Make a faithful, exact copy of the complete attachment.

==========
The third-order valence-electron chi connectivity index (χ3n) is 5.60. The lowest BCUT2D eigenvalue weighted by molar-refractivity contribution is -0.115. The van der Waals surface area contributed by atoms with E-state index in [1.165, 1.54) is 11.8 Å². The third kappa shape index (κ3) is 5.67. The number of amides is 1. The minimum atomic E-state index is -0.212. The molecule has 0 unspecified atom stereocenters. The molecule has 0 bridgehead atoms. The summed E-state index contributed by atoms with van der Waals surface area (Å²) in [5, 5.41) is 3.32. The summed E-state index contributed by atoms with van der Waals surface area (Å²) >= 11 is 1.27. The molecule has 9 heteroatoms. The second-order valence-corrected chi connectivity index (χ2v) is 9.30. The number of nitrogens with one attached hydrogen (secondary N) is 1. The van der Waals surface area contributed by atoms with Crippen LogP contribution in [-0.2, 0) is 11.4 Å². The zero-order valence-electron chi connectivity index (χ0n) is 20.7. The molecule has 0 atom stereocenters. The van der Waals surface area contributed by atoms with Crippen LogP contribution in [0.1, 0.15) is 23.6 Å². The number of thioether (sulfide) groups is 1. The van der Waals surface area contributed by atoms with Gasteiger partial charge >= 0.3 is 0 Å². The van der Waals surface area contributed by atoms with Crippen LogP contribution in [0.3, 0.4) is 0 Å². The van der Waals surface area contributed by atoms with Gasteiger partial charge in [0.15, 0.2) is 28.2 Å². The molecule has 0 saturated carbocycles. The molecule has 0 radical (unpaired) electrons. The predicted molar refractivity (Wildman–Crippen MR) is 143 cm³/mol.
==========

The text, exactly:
The third-order valence-electron chi connectivity index (χ3n) is 5.60. The lowest BCUT2D eigenvalue weighted by molar-refractivity contribution is -0.115. The van der Waals surface area contributed by atoms with E-state index in [1.165, 1.54) is 11.8 Å². The third kappa shape index (κ3) is 5.67. The number of amides is 1. The minimum atomic E-state index is -0.212. The molecule has 0 unspecified atom stereocenters. The molecule has 0 bridgehead atoms. The summed E-state index contributed by atoms with van der Waals surface area (Å²) in [5, 5.41) is 3.32. The summed E-state index contributed by atoms with van der Waals surface area (Å²) >= 11 is 1.27. The molecule has 9 heteroatoms. The second-order valence-corrected chi connectivity index (χ2v) is 9.30. The number of nitrogens with one attached hydrogen (secondary N) is 1. The van der Waals surface area contributed by atoms with Crippen LogP contribution in [-0.2, 0) is 11.4 Å². The zero-order valence-electron chi connectivity index (χ0n) is 20.7. The molecule has 0 atom stereocenters. The van der Waals surface area contributed by atoms with Crippen LogP contribution in [0.1, 0.15) is 23.6 Å². The number of thioether (sulfide) groups is 1. The van der Waals surface area contributed by atoms with Gasteiger partial charge >= 0.3 is 0 Å². The van der Waals surface area contributed by atoms with Crippen LogP contribution in [0.3, 0.4) is 0 Å². The van der Waals surface area contributed by atoms with Gasteiger partial charge in [0.15, 0.2) is 28.2 Å². The molecule has 0 saturated carbocycles. The molecule has 0 radical (unpaired) electrons. The predicted molar refractivity (Wildman–Crippen MR) is 143 cm³/mol.